How to Sharpen Your Skills at Back to School Time

Judy Stoehr
Judy Stoehr

Sharpening our skills and/or knowledge is crucial to our ongoing growth and development as educators. As George Couros, author of “The Innovator’s Mindset,” has stated, “If you want to become a master teacher, you must be a master learner.” Research has shown that the most effective way to improve skills and knowledge is through ongoing professional development. The key is making sure this PD is intentional, practical, and relevant to your situation.

Not sure where to start? Create a simple needs assessment by sketching a T-chart, then write “What I Need to Know” (knowledge) on one side and “What I Need to Do” (skills) on the other. Brainstorm knowledge and skills that you need to improve in the appropriate column. For instance, under “What I Need to Know,” you may include:

1) Understanding My Students (How they learn; What they need)

2) Content/Standards (for new teachers or those teaching new grade levels or subjects); and/or

3) Technology (tools, strategies).

The skills list might include:

1) Instructional Methods (Scaffolding; Small groups, Stations and Centers);

2) Using Data

3) Assessment

4) Creating a Positive Learning Environment.

Of course, because knowledge and skills are so interrelated, each of the above could be in both columns. Don’t let your list overwhelm you. Instead, identify three priorities on which to focus for the year. You can begin before school starts.

What kind of professional development should I seek?

Now that you have prioritized your needs, it is time to consider the types of professional development that are available. To be effective, your PD should be:

(a) Results-oriented (goal or data-driven)

(b) Practical (hands-on and relevant) and

(c) Sustained (year-long).

If you are in a graduate program, look for courses that support your priorities and that will apply toward state recertification. Many courses are blended or totally online, providing flexible learning opportunities. Other online learning opportunities include videos, webinars, e-coaching, and research provided by professional organizations. Your school district may provide traditional workshops, which often serve as kick-offs for new initiatives. While these may not target your needs specifically, try to keep an open mind and look for ideas you can use. The two most effective types of professional development are: Job embedded, which includes classroom application with coaching/mentoring and feedback; and, collegial/PLCs, whereby teams of educators share goals and evidence-based teaching practices, conduct book and research studies, and determine how to use data.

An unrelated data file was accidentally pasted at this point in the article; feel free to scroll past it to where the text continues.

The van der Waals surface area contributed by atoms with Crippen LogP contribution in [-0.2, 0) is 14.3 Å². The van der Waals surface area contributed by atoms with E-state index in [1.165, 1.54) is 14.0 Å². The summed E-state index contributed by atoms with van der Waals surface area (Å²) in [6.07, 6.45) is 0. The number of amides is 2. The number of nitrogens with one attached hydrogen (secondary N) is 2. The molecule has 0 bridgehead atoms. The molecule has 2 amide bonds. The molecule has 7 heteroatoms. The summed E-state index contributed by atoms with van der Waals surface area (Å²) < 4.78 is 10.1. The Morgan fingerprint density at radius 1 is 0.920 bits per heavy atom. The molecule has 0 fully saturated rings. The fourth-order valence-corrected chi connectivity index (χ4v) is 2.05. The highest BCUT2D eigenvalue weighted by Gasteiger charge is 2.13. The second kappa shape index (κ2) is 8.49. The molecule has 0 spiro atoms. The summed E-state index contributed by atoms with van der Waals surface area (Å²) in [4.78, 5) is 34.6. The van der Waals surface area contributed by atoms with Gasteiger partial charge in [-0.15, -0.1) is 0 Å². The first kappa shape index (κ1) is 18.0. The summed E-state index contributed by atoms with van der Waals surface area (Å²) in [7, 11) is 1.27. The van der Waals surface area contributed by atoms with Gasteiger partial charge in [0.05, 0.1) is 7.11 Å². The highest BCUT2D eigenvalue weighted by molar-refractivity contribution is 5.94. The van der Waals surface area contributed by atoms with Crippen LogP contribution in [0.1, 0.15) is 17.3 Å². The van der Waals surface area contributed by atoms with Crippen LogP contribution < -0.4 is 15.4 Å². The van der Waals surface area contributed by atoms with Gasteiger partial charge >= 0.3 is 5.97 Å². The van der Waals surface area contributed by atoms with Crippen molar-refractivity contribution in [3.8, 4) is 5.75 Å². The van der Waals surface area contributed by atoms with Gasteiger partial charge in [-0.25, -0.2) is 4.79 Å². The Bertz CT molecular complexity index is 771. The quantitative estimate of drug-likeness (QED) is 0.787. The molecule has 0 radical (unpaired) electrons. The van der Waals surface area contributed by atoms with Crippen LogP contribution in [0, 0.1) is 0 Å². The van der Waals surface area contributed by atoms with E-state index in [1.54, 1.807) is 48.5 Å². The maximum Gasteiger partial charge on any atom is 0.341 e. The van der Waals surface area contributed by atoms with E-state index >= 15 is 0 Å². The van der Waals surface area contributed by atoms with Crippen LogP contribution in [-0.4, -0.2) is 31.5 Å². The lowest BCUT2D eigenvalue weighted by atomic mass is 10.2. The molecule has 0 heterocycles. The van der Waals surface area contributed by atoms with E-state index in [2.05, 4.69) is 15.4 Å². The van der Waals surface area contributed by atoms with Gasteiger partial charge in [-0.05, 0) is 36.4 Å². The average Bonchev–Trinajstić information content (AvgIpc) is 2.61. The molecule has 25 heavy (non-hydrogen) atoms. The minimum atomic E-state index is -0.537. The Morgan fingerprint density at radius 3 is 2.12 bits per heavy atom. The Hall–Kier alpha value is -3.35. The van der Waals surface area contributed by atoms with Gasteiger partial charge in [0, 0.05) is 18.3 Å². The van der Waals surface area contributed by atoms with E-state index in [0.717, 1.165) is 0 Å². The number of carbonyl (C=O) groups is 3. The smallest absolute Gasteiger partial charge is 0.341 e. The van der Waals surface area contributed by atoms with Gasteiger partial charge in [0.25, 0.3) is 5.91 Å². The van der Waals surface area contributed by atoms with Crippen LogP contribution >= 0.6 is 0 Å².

How will this professional development help me sharpen my skills?

To successfully sharpen your skills through professional development, you must use what you are learning, not just know about it. If possible, before beginning your PD, meet with a mentor or coach to review your priorities and to create an Action Plan for each one. Each plan should include: a SMART goal (specific, measurable, achievable, results oriented, target date); data indicating the need for the goal; and, how the goal will be measured (your growth; impact on student achievement). Revisit your Action Plans regularly to record your progress. Celebrate – You are doing it!

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